This article includes independent illustrations made by CarScoops’ artist Josh Byrnes based on Toyota’s official patent applications as well as our own intel. The renders are neither related to nor endorsed by Toyota.
Since 1955, Toyota’s Crown has been a mainstay of Japanese car culture. The long-running large luxury saloon line has won many hearts and minds with its front-engine, rear-wheel-drive format. However, things are about to change, and rather dramatically.
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Recently discovered patent images and official teasers confirm that the next generation Crown will morph into a high-riding sedan for the first time, while previously leaked dealer documents confirmed that it will be coming to North America as well where it will essentially replace the axed Avalon . It’s a new direction that will undoubtedly ruffle a few feathers, but is that a bad thing? Let’s take an illustrative preview before its imminent debut.
A Higher Presence
Featuring a coupe-ish appearance, the all-new Crown is somewhat conceptually similar to Honda’s ill-fated Crosstour. Happily for all, Toyota designers have arguably sidestepped the awkwardness of its Japanese rival for a more universally acceptable aesthetic. Well, almost, as the rear will be a conversation starter – more on that in a bit.
To emphasize luxury, the front sports a two-tone theme encompassing both bumper and hood. Further down, a trapezoidal grille panel makes an empowering statement, whilst the matrix LED headlamps are similar to those found on Toyota’s electric bZ4X. Across the side, a sleek glasshouse tapers towards the tailgate in a Lexus-like fashion, while the sheet metal carries just enough surface tension to avoid it turning into a high-riding blob.
Out back (Subaru pun intended), things do tend to get a bit – ahem, weird. Here, the two-toned treatment mirrors that of the front; sure, it features a neat full-width taillamp cluster, but it does appear as if designers were inspired by the game ‘Operation’ when styling the rear. It’s different for sure.
Under The Skin
While the proverbial exterior cat is out of the bag, the Japanese manufacturer has managed to keep the Crown’s interior secrets under its hat. We anticipate it’ll offer more room over the outgoing Avalon sedan, with increased emphasis on tech, semi-autonomous driving and wireless connectivity in tandem with Lexus levels of luxury. We should see a similar infotainment setup to the new bZ4X, as that one was developed entirely in-house by Toyota Motors North America’s Connected Technologies group.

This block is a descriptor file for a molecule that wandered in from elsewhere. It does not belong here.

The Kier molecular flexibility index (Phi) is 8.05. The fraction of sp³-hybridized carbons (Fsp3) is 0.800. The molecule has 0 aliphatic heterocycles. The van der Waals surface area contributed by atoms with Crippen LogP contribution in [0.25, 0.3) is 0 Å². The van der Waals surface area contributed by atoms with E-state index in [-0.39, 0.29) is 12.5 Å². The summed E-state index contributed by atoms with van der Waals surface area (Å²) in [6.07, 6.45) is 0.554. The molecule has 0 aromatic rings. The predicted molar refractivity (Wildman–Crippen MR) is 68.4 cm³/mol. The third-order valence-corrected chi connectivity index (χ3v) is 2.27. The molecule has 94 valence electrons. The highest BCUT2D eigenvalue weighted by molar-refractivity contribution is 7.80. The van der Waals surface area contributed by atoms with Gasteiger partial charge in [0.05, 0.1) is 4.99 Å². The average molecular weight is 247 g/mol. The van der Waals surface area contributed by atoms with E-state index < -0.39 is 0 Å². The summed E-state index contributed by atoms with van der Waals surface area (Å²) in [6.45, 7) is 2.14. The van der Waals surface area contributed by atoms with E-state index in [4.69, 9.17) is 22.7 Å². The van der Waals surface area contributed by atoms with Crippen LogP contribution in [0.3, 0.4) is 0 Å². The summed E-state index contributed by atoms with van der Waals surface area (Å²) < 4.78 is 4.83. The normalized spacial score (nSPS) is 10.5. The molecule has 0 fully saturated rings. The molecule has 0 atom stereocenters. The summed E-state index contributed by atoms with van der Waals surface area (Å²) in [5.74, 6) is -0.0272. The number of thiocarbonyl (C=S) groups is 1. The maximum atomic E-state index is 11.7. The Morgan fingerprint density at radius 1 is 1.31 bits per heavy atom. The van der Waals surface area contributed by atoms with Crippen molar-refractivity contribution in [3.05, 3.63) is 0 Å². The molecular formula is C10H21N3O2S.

Conjecture suggests it will ride upon Toyota’s TNGA-K platform that underpins many other models, including the RAV4, Camry, and Lexus NX. As reported by our own Chris Chilton, Japanese publication best car indicates that the Crown will also be a reasonably long affair at 194.1 in (4,930 mm), which would place it closer to the Avalon (195.9 in.) than the Camry (192.1 in.).
Power To The Throne
Powertrains will follow Toyota’s current tried and true formula of hybrid four-cylinder engines. In the Crown’s case, it’s rumored to be a 2.5-liter four-cylinder dynamic force hybrid mated to a continuously variable transmission producing at least 210 hp. There’s also the possibility we’ll get a top-end plug-in hybrid model with either the same setup but delivering around 300 hp, as in the case of the Lexus NX450h+ and Toyota RAV4 Prime, or a 2.4-liter turbocharged inline four with a traditional six-speed car and an electric motor producing over 350 hp.
Front-wheel drive will be standard, whilst all-wheel-drive is tipped as an option in the PHEV and standard in the higher power variants.
Rivals & Reveals
The Crown sits in a ‘whitespace’ segment; it’s neither a sedan in the same mold as the North American market Toyota Avalon nor is it as high-riding as a BMW X6. More ‘theoretical’ rivals would be the likes of the Ford Mondeo, Citroen C5 X and the stunning new Peugeot 408, but none of those are offered in North America. The Ford Mustang Mach-E would be a close match, but it’s only offered as an EV. Instead, we expect it to vie for buyers who’d be otherwise split between large sedans like the Nissan Maxima and mid-size SUVs such as the Chevrolet Blazer, at least until it gets more direct competition from another rival brand.
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As for the revelation? Fortunately, we won’t have to wait much longer to see the Crown in all its official glory as Toyota locked in a debut for July 15, with sales kicking off in October – so save the date!
Would you think of the Crown’s new design? Share your thoughts in the comments below.